AT&T Highlights Mexican Ambitions
AT&T says that it is heavily focused on its recent Mexican acquisitions into its portfolio in 2015 and beyond.
Executives at AT&T Inc. (NYSE: T) talked about their plans for 2015 on the operator's fourth-quarter earnings call Tuesday. As well as DirecTV Group Inc. (NYSE: DTV), the acquisitions of Iusacell and Nextel Mexico are front and center for AT&T. (See AT&T to Buy Nextel Mexico for $1.9B and AT&T Names Iusacell CEO, Closes Acquisition.)
In fact, AT&T made it clear on the call that integrating these properties is among its major tasks for the next couple of years. Analysts on the call asked about the possibility of other foreign acquisitions and the AT&T CEO made it clear that the operator already has plenty on its plate with the integration work that needs to be done.
"Building out Mexico will be a full court press for the next couple of years," said Stephenson. "We will now have the ability to expand our network directly into Mexico building one seamless network that spans 400 million people."
The foreign affairs, however, don't mean that AT&T has taken its eye off its LTE build in the US in 2014. Stephenson says that the 4G network now covers more than 300 million in the US.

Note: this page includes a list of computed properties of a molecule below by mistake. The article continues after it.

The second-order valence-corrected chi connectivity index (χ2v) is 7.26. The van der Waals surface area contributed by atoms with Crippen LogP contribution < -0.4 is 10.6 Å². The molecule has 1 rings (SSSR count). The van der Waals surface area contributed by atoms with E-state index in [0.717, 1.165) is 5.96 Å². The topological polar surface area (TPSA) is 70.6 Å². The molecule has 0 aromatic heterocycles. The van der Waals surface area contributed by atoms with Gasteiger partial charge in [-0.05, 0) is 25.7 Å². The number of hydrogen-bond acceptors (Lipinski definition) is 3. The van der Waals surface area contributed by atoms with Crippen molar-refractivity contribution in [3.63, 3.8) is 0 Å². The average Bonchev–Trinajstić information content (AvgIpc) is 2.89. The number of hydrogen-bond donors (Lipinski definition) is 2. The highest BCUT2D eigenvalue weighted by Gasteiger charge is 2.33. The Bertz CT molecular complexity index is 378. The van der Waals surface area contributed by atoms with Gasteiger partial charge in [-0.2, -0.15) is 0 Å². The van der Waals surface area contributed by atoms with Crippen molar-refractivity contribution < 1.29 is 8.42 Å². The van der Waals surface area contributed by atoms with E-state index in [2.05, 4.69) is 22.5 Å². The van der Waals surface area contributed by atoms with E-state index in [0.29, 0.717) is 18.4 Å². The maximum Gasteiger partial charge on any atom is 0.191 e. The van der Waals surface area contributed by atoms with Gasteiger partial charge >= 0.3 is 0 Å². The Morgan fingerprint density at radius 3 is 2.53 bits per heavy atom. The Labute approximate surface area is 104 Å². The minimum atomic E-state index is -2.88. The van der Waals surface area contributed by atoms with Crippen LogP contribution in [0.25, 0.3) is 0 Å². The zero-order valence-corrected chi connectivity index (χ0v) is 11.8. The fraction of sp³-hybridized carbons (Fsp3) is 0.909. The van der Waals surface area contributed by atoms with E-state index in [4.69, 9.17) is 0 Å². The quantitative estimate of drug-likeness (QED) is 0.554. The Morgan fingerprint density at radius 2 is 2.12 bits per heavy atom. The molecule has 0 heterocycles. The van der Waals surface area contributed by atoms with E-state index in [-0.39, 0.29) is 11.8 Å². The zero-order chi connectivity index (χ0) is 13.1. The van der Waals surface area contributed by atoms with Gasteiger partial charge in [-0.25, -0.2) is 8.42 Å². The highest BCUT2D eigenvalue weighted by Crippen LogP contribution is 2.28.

"We have re-engineered our mobile network and we now deliver the strongest LTE signal in the US," Stephenson claimed on the call.
AT&T says it spent $21.4 billion on capex for the year and $4.4 billion for the quarter. The operator has previously described that as a peak and expects capital expenditures to be in the $18 billion range for 2015. (See AT&T to Buy Iusacell, Plans Lower Capex For 2015.)
The operator added 1.9 million new connections for the quarter but, like rival Verizon, is experiencing more churn in the competitive US market. Verizon added 2.1 million connections over the same period.
AT&T's strong push into the connected car market is starting to pay off though, as 800,000 of the new connections were cars, while 1.3 million were devices.
AT&T posted a net loss of $4 billion for the quarter -- or $0.77 a share -- because of rising pension costs. Excluding these items, EPS was $0.55. Revenue grew 3.8% to $34.4 billion.
— Dan Jones, Mobile Editor, Light Reading